Pidurangala Rock mirrors the more famous and popular Sigiriya Rock in so many ways. They are both volcanic hills rising out of the Sri Lankan jungle, and they are both richly steeped in history. Pidurangala Rock is only a 20-minute walk from Sigiriya Rock. What's more, in my opinion, the view from the top of Pidurangala is more impressive than Sigiriya. Climbing Pidurangala Rock completes the history of King Kasyapas' reign, offers a chance to explore a more natural setting, visit cave temples, see what was once the largest brick reclining Buddha in the world, and experience history without the crowds.
PIDURANGALA SIGIRI RAJAMAHA VIHARAYA. A visit to Pidurangala Rock starts at the ticket counter located at the bottom of the hill. You pay a nominal entrance fee and pass into the grounds. A very well-maintained staircase takes you to Pidurangala Sigiri Rajamaha Viharaya, a white temple just up from the ticket office.
The building was constructed in the 1930's, but it protects cave paintings that date back thousands of years, much like a smaller version of the Dambulla Cave Temple. This is an active religious site, so women are requested to wear appropriate temple garments and cover their shoulders and knees. The trail up Pidurangala Rock challenges you more than climbing Sigiriya Rock, so having a coverup that you can remove after you leave the lower temple is a great idea.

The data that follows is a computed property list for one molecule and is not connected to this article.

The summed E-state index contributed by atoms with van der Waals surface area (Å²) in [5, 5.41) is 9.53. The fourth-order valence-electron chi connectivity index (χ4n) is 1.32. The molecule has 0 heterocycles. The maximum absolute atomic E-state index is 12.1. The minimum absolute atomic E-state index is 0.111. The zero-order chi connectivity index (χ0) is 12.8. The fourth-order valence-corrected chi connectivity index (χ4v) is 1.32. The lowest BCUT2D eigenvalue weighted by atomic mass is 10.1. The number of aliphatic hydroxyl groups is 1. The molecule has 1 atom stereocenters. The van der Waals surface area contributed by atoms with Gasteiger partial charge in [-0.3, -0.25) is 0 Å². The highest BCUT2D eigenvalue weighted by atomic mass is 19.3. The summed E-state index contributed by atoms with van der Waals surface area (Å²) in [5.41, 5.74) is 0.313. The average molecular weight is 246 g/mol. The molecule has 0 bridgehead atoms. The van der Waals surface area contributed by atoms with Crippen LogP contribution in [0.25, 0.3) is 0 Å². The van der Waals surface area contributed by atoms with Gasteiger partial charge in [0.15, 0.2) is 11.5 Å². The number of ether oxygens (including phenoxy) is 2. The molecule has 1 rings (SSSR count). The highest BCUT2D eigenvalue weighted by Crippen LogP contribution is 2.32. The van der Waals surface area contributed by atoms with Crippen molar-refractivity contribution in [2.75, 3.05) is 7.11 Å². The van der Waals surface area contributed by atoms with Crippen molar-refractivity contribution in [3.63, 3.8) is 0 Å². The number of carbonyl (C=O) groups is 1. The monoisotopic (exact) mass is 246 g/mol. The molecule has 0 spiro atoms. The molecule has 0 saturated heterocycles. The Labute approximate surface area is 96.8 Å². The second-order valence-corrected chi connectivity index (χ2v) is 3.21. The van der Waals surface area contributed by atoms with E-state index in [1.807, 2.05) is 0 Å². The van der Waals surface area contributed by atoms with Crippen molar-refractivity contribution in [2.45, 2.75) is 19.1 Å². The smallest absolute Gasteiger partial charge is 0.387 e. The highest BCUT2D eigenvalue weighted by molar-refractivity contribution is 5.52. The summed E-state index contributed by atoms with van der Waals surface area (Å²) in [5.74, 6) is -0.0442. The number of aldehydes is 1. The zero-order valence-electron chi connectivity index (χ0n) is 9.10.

The temple at Pidurangala Rock consisted of five buildings: a stupa, a shrine room, a bodhigara or house around a Bodhi tree, a gathering hall, and a preaching hall. This description seems to fit the archeological site at the base of Pidurangala Rock better than the cave paintings or the reclining Buddha you’ll see further up the climb. I have read descriptions on the web attributing Pidurangala Temple to any one of these three locations. Regardless, it’s not very often you get to see thousand-year-old cave painting and well worth a visit on the way up Pidurangala.